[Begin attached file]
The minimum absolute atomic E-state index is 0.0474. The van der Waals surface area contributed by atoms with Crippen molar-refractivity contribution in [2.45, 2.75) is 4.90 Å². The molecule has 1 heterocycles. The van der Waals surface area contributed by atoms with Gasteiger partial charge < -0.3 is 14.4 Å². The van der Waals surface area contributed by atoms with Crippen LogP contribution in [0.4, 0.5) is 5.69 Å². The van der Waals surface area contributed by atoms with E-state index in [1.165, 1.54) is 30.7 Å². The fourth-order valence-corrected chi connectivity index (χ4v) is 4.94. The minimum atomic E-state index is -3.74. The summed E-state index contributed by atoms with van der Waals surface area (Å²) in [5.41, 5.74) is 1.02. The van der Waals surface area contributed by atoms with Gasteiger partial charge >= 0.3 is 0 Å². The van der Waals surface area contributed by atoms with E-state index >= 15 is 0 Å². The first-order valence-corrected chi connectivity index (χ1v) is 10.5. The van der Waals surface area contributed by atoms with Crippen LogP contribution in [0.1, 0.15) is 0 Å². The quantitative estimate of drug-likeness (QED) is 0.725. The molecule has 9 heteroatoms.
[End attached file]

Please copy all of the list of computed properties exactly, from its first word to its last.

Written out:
The minimum absolute atomic E-state index is 0.0474. The van der Waals surface area contributed by atoms with Crippen molar-refractivity contribution in [2.45, 2.75) is 4.90 Å². The molecule has 1 heterocycles. The van der Waals surface area contributed by atoms with Gasteiger partial charge < -0.3 is 14.4 Å². The van der Waals surface area contributed by atoms with Crippen LogP contribution in [0.4, 0.5) is 5.69 Å². The van der Waals surface area contributed by atoms with E-state index in [1.165, 1.54) is 30.7 Å². The fourth-order valence-corrected chi connectivity index (χ4v) is 4.94. The minimum atomic E-state index is -3.74. The summed E-state index contributed by atoms with van der Waals surface area (Å²) in [5.41, 5.74) is 1.02. The van der Waals surface area contributed by atoms with Gasteiger partial charge >= 0.3 is 0 Å². The van der Waals surface area contributed by atoms with E-state index >= 15 is 0 Å². The first-order valence-corrected chi connectivity index (χ1v) is 10.5. The van der Waals surface area contributed by atoms with Crippen LogP contribution in [0.1, 0.15) is 0 Å². The quantitative estimate of drug-likeness (QED) is 0.725. The molecule has 9 heteroatoms.